Our Children, Their Children : Confronting Racial and Ethnic Differences in American Juvenile Justice
By: Hawkins, Darnell F.
Contributor(s): Kempf-Leonard, Kimberly.Material type: TextSeries: eBooks on Demand.MF-Research Network on Adolescent Develo: Publisher: Chicago : University of Chicago Press, 2010Description: 1 online resource (471 p.).ISBN: 9780226319919.Subject(s): Crime and race - United States | Crime and race -- United States | Discrimination in juvenile justice administration - United States | Discrimination in juvenile justice administration -- United States | Juvenile justice, Administration of - United States | Juvenile justice, Administration of -- United StatesGenre/Form: Electronic books.Additional physical formats: Print version:: Our Children, Their Children : Confronting Racial and Ethnic Differences in American Juvenile JusticeDDC classification: 364.36/089/00973 | 364.3608900973 LOC classification: HV9104 .O97 2010Online resources: Click here to view this ebook.
|Item type||Current location||Call number||URL||Status||Date due||Barcode|
|Electronic Book||UT Tyler Online Online||HV9104 .O97 2010 (Browse shelf)||http://uttyler.eblib.com/patron/FullRecord.aspx?p=496605||Available||EBL496605|
Contents; Foreword / Barry A. Krisberg; 1. Introduction / Darnell F. Hawkins and Kimberly Kempf-Leonard; Part 1: Racial and Ethnic Differences in Juvenile Crime and Punishment: Past and Present; 2. The Role of Race and Ethnicity in Juvenile Justice Processing / Donna M. Bishop; 3. Racial and Ethnic Differences in Juvenile Offending / Janet L. Lauritsen; 4. Degrees of Discretion: The First Juvenile Court and the Problem of Difference in the Early Twentieth Century / David S. Tanenhaus; 5. Race and the Jurisprudence of Juvenile Justice: A Tale in Two Parts, 1950-2000 / Barry C. Feld
Part 2: Understanding Race Differences in Offending and the Administration of Justice6. Suburban Sprawl, Race, and Juvenile Justice / Paul A. Jargowsky, Scott A. Desmond, and Robert D. Crutchfield; 7. Race and Crime: The Contribution of Individual, Familial, and Neighborhood-Level Risk Factors to Life-Course-Persistent Offending / Alex R. Piquero, Terrie E. Moffitt, and Brian Lawton; 8. Explaining Assessments of Future Risk: Race and Attributions of Juvenile Offenders in Presentencing Reports / Sara Steen, Christine E. W. Bond, George S. Bridges, and Charis E. Kubrin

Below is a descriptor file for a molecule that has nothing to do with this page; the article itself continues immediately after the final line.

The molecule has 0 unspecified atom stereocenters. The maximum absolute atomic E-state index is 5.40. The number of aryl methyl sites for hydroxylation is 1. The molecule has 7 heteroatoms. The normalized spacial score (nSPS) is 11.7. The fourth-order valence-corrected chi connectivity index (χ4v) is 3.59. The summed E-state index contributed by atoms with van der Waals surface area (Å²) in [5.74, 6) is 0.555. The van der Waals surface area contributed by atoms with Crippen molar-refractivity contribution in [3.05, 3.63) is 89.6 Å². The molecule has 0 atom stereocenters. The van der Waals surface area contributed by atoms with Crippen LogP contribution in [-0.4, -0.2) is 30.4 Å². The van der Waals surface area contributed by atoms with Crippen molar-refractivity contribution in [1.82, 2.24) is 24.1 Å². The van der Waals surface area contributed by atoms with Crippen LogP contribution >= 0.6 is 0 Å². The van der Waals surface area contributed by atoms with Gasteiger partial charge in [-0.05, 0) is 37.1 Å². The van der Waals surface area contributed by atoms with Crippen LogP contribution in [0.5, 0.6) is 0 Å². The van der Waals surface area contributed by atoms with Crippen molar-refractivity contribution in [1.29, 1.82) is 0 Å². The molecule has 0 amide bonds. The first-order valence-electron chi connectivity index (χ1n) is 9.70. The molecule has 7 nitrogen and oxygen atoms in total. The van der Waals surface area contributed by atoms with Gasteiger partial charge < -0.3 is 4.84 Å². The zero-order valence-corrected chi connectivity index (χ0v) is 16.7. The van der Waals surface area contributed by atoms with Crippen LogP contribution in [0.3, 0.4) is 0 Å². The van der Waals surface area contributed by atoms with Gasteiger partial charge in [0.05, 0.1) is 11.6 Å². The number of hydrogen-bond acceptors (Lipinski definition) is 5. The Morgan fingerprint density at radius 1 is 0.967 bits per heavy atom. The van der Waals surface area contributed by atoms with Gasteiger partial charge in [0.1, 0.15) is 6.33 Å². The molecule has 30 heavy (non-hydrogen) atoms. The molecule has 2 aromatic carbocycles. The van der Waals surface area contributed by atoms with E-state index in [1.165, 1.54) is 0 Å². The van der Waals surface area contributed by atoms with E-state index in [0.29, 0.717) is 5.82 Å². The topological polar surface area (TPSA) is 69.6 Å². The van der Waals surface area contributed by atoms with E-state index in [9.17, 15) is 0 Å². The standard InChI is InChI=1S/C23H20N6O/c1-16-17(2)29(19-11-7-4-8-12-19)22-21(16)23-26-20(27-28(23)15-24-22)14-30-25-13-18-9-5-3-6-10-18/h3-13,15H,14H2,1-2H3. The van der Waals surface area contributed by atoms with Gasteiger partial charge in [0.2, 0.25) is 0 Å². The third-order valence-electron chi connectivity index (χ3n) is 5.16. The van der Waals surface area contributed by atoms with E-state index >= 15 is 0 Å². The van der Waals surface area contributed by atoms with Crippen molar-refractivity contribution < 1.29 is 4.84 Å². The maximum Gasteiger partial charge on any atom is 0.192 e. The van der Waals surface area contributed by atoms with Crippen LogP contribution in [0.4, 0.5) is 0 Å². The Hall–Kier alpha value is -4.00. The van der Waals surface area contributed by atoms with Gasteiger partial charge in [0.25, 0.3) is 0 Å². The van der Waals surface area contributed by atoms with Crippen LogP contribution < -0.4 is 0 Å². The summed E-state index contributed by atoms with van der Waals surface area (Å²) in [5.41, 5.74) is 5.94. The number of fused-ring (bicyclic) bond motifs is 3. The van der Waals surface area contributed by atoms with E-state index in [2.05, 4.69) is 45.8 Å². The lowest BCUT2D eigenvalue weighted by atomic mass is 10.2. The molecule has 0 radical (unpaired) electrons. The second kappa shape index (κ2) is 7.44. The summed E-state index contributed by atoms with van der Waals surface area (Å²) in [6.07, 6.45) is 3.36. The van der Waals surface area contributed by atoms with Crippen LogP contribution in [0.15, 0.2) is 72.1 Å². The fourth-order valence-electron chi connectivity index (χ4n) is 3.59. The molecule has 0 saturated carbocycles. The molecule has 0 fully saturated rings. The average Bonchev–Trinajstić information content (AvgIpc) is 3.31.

9. " Justice by Geography": Racial Disparity and Juvenile Courts / Timothy M. Bray, Lisa L. Sample, and Kimberly Kempf-Leonard10. Race, Ethnicity, and Juvenile Justice: Is There Bias in Postarrest Decision Making? / Paul E. Tracy; Part 3: Toward Remedial Social Policy; 11. Disproportionate Minority Confinement/Contact ( DMC): The Federal Initiative / Carl E. Pope and Michael J. Leiber; 12. Mental Health Issues among Minority Offenders in the Juvenile Justice System / Elizabeth Cauffman and Thomas Grisso
13. Minimizing Harm from Minority Disproportion in American Juvenile Justice / Franklin E. ZimringConclusion: Our Children, Their Children / Kimberly Kempf-Leonard and Darnell F. Hawkins; Contributors; Subject Index
In Our Children, Their Children, a prominent team of researchers argues that a second-rate and increasingly punitive juvenile justice system is allowed to persist because most people believe it is designed for children in other ethnic and socioeconomic groups. While public opinion, laws, and social policies that convey distinctions between ""our children"" and ""their children"" may seem to conflict with the American ideal of blind justice, they are hardly at odds with patterns of group differentiation and inequality that have characterized much of American history. Our
Description based upon print version of record.